MANILA, Philippines – The Supreme Court (SC) cleared former cronies of the late dictator Ferdinand Marcos of criminal liabilities over an alleged P108-million behest loan which the Philippine National Bank (PNB) granted to a sugar milling company in 1968.
In a 15-page decision written by Associate Justice Jose Reyes Jr, the SC 2nd Division denied the petition of the Presidential Commission on Good Government (PCGG) that challenged the Office of the Ombudsman’s December 2006 resolution that dismissed for lack of probable cause the criminal complaint filed against the following former PNB directors:
- Juan Ponce Enrile
- Roberto Benedicto
- Antonio Diaz
- Ismael Reinoso
- Simeon Miranda
- Renato Tayag
- Juan Trivinio
- Cesar Virata
- Jose Macario Laurel IV
- Jose Leido
Respondents to the case also included PNB-Dumaguete branch managers Rafael Perez and Felicisimo Gonzalo, as well as Tolong Sugar Milling Company Incorporated (TSMCI) officers Ramon Escafio, Herminio Teves, Evelina Teves, Lorenzo Teves, Catalino Noel, and Lamberto Macias.
Associate Justices Mariano del Castillo, Estela Perlas Bernabe, Alfredo Benjamin Caguioa, and Amy Lazaro Javier concurred with the SC ruling.
According to the SC, the PCGG failed to show that the Office of the Ombudsman gravely abused its discretion when it dismissed the criminal complaint against the respondents for violation of Republic Act No. 3019 or the Anti-Graft and Corrupt Practices Act.
“Simply stated, no grave abuse of discretion may be attributed to the Ombudsman merely because of its alleged misappreciation of facts and evidence. The petitioner in a certiorari proceeding must clearly demonstrate that the court or tribunal blatantly abused its authority to a point so grave as to deprive it of its very power to dispense justice,” the Court said.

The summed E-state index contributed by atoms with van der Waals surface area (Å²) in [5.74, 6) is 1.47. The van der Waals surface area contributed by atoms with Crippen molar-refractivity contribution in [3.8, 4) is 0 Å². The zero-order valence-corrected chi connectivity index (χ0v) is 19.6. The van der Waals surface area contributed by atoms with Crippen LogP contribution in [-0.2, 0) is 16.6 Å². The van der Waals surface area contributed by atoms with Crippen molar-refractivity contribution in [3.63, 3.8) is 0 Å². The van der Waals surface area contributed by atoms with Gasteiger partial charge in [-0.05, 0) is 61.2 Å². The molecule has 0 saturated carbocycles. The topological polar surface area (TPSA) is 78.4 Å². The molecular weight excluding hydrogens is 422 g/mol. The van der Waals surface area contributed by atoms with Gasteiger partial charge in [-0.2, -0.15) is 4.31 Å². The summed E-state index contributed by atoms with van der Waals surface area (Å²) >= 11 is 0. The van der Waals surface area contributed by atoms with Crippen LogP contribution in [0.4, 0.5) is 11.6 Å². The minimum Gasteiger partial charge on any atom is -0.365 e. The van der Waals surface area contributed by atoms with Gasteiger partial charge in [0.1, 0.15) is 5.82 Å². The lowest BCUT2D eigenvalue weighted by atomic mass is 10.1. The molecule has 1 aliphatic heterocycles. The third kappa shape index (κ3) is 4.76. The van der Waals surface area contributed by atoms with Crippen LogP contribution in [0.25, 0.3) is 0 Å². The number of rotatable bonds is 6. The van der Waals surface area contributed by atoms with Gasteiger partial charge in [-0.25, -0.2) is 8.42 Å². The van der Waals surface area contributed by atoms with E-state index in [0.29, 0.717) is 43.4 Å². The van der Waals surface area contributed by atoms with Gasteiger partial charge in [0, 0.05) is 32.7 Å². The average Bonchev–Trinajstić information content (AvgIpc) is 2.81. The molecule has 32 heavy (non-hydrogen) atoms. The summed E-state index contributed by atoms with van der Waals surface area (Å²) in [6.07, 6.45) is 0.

The SC also said the petition was “bereft of any statement or allegation purportedly showing that the Ombudsman exercised its power in an arbitrary or despotic manner by reason of passion or hostility.”
The case involves a $27.793-million (P108.91-million) PNB loan granted to TSMCI in 1968 to cover the company’s importation of sugar machinery and equipment for its proposed sugar central in the Negros Oriental towns of Sta Catalina and Bayawan.
But the Presidential Ad Hoc Fact-Finding Committee’s technical working group (TWG) learned that at the time of TSMCI’s incorporation on May 10, 1967:
- it had subscribed capital stock of only P2 million, with only P500,000 of that paid up
- it had capitalization of only P10 million
- the lands covered by the loans were appraised by the PNB-Dumaguete branch at only P22,350
- the lands were not titled or registered in the name of TSMCI
The PCGG concluded based on the TWG’s findings that the sugar milling company’s account was a behest loan. But the SC, in upholding the 2006 dismissal, said the PCGG’s complaint failed to establish this.
“The PCGG merely highlighted the alleged scandalous disproportion of the assets and collateral offered by TSMCI with the amount of the loan without even stating the alleged acts committed by the respondents which constituted or exhibited manifest partiality, evident bad faith, or inexcusable negligence,” said the SC.
According to the High Court, the PCGG also failed to prove that the PNB directors and the TSMCI officers conspired to defraud the government.
“As pointed out by the Ombudsman, the complaint-affidavit is bereft of sufficient allegation and relevant documents to support the charges therein,” the SC said. – Rappler.com
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